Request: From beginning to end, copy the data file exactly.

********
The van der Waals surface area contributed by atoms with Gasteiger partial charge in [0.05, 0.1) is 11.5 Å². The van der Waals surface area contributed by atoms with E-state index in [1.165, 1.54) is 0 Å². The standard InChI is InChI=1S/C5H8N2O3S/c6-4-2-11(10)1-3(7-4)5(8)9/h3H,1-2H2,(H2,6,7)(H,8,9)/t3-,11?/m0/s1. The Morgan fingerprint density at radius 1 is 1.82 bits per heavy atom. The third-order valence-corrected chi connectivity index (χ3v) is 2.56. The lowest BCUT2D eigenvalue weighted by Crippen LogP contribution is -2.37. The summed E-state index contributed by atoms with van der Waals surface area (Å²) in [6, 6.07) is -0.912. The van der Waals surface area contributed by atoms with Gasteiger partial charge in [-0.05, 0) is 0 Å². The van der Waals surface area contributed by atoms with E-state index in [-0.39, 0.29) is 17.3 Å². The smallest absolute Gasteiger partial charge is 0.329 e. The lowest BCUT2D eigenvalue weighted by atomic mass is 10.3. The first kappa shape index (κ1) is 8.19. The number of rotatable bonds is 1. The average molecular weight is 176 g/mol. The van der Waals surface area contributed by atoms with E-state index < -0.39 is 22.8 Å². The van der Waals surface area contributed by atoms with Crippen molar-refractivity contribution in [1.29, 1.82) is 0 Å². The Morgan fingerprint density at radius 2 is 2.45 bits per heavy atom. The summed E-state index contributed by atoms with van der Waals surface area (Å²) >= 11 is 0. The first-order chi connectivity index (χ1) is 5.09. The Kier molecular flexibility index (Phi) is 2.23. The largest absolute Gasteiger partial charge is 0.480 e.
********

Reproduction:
The van der Waals surface area contributed by atoms with Gasteiger partial charge in [0.05, 0.1) is 11.5 Å². The van der Waals surface area contributed by atoms with E-state index in [1.165, 1.54) is 0 Å². The standard InChI is InChI=1S/C5H8N2O3S/c6-4-2-11(10)1-3(7-4)5(8)9/h3H,1-2H2,(H2,6,7)(H,8,9)/t3-,11?/m0/s1. The Morgan fingerprint density at radius 1 is 1.82 bits per heavy atom. The third-order valence-corrected chi connectivity index (χ3v) is 2.56. The lowest BCUT2D eigenvalue weighted by Crippen LogP contribution is -2.37. The summed E-state index contributed by atoms with van der Waals surface area (Å²) in [6, 6.07) is -0.912. The van der Waals surface area contributed by atoms with Gasteiger partial charge in [-0.05, 0) is 0 Å². The van der Waals surface area contributed by atoms with E-state index in [-0.39, 0.29) is 17.3 Å². The smallest absolute Gasteiger partial charge is 0.329 e. The lowest BCUT2D eigenvalue weighted by atomic mass is 10.3. The first kappa shape index (κ1) is 8.19. The number of rotatable bonds is 1. The average molecular weight is 176 g/mol. The van der Waals surface area contributed by atoms with E-state index < -0.39 is 22.8 Å². The van der Waals surface area contributed by atoms with Crippen molar-refractivity contribution in [1.29, 1.82) is 0 Å². The Morgan fingerprint density at radius 2 is 2.45 bits per heavy atom. The summed E-state index contributed by atoms with van der Waals surface area (Å²) >= 11 is 0. The first-order chi connectivity index (χ1) is 5.09. The Kier molecular flexibility index (Phi) is 2.23. The largest absolute Gasteiger partial charge is 0.480 e.